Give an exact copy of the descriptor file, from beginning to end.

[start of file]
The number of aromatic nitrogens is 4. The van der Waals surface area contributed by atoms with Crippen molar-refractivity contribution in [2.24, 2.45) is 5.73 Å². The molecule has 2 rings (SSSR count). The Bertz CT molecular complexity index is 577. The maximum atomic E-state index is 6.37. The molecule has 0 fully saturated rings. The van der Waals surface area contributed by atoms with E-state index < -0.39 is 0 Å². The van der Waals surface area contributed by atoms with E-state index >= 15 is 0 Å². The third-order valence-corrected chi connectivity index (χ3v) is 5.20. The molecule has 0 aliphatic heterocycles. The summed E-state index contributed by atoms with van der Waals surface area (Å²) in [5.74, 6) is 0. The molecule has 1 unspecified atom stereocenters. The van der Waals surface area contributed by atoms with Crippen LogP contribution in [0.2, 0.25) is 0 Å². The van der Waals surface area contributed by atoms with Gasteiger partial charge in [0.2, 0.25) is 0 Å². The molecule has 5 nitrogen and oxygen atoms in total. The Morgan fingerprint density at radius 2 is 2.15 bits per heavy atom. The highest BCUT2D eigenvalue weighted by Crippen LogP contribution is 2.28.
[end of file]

The number of aromatic nitrogens is 4. The van der Waals surface area contributed by atoms with Crippen molar-refractivity contribution in [2.24, 2.45) is 5.73 Å². The molecule has 2 rings (SSSR count). The Bertz CT molecular complexity index is 577. The maximum atomic E-state index is 6.37. The molecule has 0 fully saturated rings. The van der Waals surface area contributed by atoms with E-state index < -0.39 is 0 Å². The van der Waals surface area contributed by atoms with E-state index >= 15 is 0 Å². The third-order valence-corrected chi connectivity index (χ3v) is 5.20. The molecule has 0 aliphatic heterocycles. The summed E-state index contributed by atoms with van der Waals surface area (Å²) in [5.74, 6) is 0. The molecule has 1 unspecified atom stereocenters. The van der Waals surface area contributed by atoms with Crippen LogP contribution in [0.2, 0.25) is 0 Å². The van der Waals surface area contributed by atoms with Gasteiger partial charge in [0.2, 0.25) is 0 Å². The molecule has 5 nitrogen and oxygen atoms in total. The Morgan fingerprint density at radius 2 is 2.15 bits per heavy atom. The highest BCUT2D eigenvalue weighted by Crippen LogP contribution is 2.28.